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Human Immunodeficiency Virus


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Human Immunodeficiency Virus

  1. 1. Human immunodeficiency virus <ul><li>HIV </li></ul>
  2. 2. Human immunodeficiency virus <ul><li>HIV is the cause of acquired immune deficiency syndrome (AIDS) </li></ul><ul><li>It is a single stranded RNA virus </li></ul>
  3. 3. Human immunodeficiency virus <ul><li>It has a spherical shape with a diameter of about 0.1  m </li></ul><ul><li>It is outer lipid membrane is taken from material surrounding the host cell </li></ul>
  4. 4. Human immunodeficiency virus <ul><li>The genetic material is enclosed in a protein caspid </li></ul><ul><li>Within the caspid is also some molecules of reverse transcriptase </li></ul>
  5. 5. Human immunodeficiency virus <ul><li>It is a member of a group of viruses called retroviruses. </li></ul><ul><li>These viruses reverse the normal flow of genetic information </li></ul>
  6. 6. Human immunodeficiency virus <ul><li>The reverse transcriptase makes copies of DNA from the viral RNA. </li></ul><ul><li>The viral DNA made is known as a provirus </li></ul>
  7. 7. Human immunodeficiency virus <ul><li>The provirus is then spliced into the host cell’s own DNA in an act of piracy. </li></ul><ul><li>The host cell is now ready to make copies of the virus </li></ul>
  8. 8. Human immunodeficiency virus <ul><li>Visit </li></ul><ul><li> </li></ul><ul><li> </li></ul><ul><li>For a good overview of the “life-cycle “ of HIV </li></ul>
  9. 10. HIV and AIDS <ul><li>HIV is passed from human to human by: </li></ul><ul><li>Sexual contact with an infected person </li></ul><ul><li>Shared use of a hypodermic needle with an infected person </li></ul><ul><li>Injection of contaminated blood or blood products </li></ul><ul><li>From an infected mother to her fetus or suckling baby </li></ul>
  10. 11. HIV and AIDS <ul><li>HIV attacks the body helper T cells </li></ul><ul><li>These are WBC – lymphocytes </li></ul><ul><li>The T cells have proteins on their surface which bind to the HIV </li></ul>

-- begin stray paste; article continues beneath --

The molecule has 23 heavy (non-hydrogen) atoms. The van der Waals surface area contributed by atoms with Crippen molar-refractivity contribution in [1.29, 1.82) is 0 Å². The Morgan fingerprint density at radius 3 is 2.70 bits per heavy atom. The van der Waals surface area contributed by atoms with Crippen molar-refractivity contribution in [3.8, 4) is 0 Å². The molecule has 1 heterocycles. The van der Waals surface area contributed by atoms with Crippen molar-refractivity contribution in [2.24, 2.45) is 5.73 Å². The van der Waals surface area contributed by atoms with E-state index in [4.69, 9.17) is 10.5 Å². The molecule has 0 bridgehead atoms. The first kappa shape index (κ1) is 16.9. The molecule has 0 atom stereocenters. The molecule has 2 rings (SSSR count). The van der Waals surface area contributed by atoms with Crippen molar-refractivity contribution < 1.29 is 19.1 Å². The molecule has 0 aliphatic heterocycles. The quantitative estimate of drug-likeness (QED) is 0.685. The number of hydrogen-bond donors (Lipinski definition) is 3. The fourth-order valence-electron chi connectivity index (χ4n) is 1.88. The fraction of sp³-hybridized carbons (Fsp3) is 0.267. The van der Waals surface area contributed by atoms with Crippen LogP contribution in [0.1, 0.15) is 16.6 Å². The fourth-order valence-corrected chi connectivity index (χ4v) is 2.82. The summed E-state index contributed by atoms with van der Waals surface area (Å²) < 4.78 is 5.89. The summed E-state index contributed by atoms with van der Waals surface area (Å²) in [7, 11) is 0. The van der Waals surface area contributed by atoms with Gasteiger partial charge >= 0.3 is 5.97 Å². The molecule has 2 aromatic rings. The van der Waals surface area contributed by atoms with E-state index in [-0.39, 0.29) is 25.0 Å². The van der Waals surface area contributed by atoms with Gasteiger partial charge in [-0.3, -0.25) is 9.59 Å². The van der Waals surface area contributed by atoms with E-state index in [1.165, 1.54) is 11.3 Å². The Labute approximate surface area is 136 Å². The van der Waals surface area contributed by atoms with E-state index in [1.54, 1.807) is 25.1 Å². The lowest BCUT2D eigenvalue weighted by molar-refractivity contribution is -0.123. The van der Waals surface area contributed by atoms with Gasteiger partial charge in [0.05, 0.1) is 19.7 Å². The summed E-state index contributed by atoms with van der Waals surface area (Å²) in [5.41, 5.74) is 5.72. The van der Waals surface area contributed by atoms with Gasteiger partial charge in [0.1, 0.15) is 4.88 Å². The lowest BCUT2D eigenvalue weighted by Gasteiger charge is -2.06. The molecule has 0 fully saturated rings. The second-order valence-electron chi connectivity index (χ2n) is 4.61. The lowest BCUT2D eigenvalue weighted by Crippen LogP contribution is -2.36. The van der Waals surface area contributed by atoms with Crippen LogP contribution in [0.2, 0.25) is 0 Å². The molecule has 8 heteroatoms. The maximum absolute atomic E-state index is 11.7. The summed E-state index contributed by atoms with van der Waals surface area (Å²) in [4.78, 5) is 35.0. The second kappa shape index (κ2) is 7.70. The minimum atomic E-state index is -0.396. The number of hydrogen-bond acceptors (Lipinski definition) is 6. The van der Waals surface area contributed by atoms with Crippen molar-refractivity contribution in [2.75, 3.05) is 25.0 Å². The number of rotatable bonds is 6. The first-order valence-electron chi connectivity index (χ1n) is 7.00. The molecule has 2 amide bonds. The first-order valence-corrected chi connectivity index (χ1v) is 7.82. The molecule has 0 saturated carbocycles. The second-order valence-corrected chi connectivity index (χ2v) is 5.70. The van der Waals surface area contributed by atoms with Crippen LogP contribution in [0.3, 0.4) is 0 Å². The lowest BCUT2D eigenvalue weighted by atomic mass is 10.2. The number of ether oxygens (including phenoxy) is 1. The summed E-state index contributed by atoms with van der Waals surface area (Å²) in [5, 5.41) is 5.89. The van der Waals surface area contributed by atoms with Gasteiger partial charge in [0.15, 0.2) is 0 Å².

11. 12. HIV and AIDS <ul><li>The virus latches onto the T cells and uses them like ‘door handles’ to gain entry to the cell </li></ul><ul><li>Once inside the virus RNA is released into the cytoplasm </li></ul>
  12. 13. HIV and AIDS <ul><li>The reverse transcriptase transcribes the viral RNA into DNA </li></ul>
  13. 14. HIV and AIDS <ul><li>The enzyme integrase splices the viral DNA into the host cell DNA </li></ul>
  14. 15. HIV and AIDS <ul><li>The infective virus now exists as a segment of DNA in the host cell. </li></ul><ul><li>The cell may pass through a period of latency as the viral DNA awaits a chemical signal to prompt the host cell to start to produce new virus </li></ul>
  15. 16. HIV and AIDS <ul><li>The host cell then transcribes the viral DNA and starts to make many copies of the viral RNA and viral protein </li></ul>
  16. 17. HIV and AIDS <ul><li>These molecules spontaneously assemble into new viral particles </li></ul>
  17. 18. HIV and AIDS <ul><li>The virus escapes the T cell to infect other T cells </li></ul><ul><li>The infected T cell eventually is destroyed by the virus. </li></ul>
  18. 19. Treatment of AIDS <ul><li>There is no cure or vaccine for AIDS or HIV infection </li></ul><ul><li>A number of anti-HIV drugs are available </li></ul><ul><li>The most well known of these zidovudine (AZT) works by blocking the viral reverse transcriptase. </li></ul>